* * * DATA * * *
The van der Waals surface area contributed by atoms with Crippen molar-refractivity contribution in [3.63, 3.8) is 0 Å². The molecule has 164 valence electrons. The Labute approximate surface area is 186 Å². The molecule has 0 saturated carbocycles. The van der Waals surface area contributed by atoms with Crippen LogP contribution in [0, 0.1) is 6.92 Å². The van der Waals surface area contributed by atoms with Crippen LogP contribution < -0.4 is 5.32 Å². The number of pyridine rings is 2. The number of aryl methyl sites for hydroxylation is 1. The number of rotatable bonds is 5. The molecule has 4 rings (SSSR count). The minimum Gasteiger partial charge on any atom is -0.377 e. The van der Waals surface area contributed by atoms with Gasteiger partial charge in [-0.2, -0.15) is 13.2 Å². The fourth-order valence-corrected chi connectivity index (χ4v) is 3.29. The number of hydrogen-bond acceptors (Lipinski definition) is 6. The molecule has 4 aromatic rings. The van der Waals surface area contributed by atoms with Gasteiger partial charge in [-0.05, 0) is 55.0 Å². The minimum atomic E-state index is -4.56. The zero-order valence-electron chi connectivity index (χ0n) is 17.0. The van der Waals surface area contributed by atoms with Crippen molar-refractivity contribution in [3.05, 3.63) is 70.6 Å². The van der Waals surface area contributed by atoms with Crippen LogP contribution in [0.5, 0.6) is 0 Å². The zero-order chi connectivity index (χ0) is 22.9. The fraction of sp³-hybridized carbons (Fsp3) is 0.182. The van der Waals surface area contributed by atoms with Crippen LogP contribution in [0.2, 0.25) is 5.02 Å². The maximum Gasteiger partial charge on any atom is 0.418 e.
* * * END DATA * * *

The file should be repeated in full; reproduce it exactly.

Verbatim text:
The van der Waals surface area contributed by atoms with Crippen molar-refractivity contribution in [3.63, 3.8) is 0 Å². The molecule has 164 valence electrons. The Labute approximate surface area is 186 Å². The molecule has 0 saturated carbocycles. The van der Waals surface area contributed by atoms with Crippen LogP contribution in [0, 0.1) is 6.92 Å². The van der Waals surface area contributed by atoms with Crippen LogP contribution < -0.4 is 5.32 Å². The number of pyridine rings is 2. The number of aryl methyl sites for hydroxylation is 1. The number of rotatable bonds is 5. The molecule has 4 rings (SSSR count). The minimum Gasteiger partial charge on any atom is -0.377 e. The van der Waals surface area contributed by atoms with Gasteiger partial charge in [-0.2, -0.15) is 13.2 Å². The fourth-order valence-corrected chi connectivity index (χ4v) is 3.29. The number of hydrogen-bond acceptors (Lipinski definition) is 6. The molecule has 4 aromatic rings. The van der Waals surface area contributed by atoms with Gasteiger partial charge in [-0.05, 0) is 55.0 Å². The minimum atomic E-state index is -4.56. The zero-order valence-electron chi connectivity index (χ0n) is 17.0. The van der Waals surface area contributed by atoms with Crippen molar-refractivity contribution in [3.05, 3.63) is 70.6 Å². The van der Waals surface area contributed by atoms with Crippen LogP contribution in [0.5, 0.6) is 0 Å². The zero-order chi connectivity index (χ0) is 22.9. The fraction of sp³-hybridized carbons (Fsp3) is 0.182. The van der Waals surface area contributed by atoms with Crippen LogP contribution in [0.2, 0.25) is 5.02 Å². The maximum Gasteiger partial charge on any atom is 0.418 e.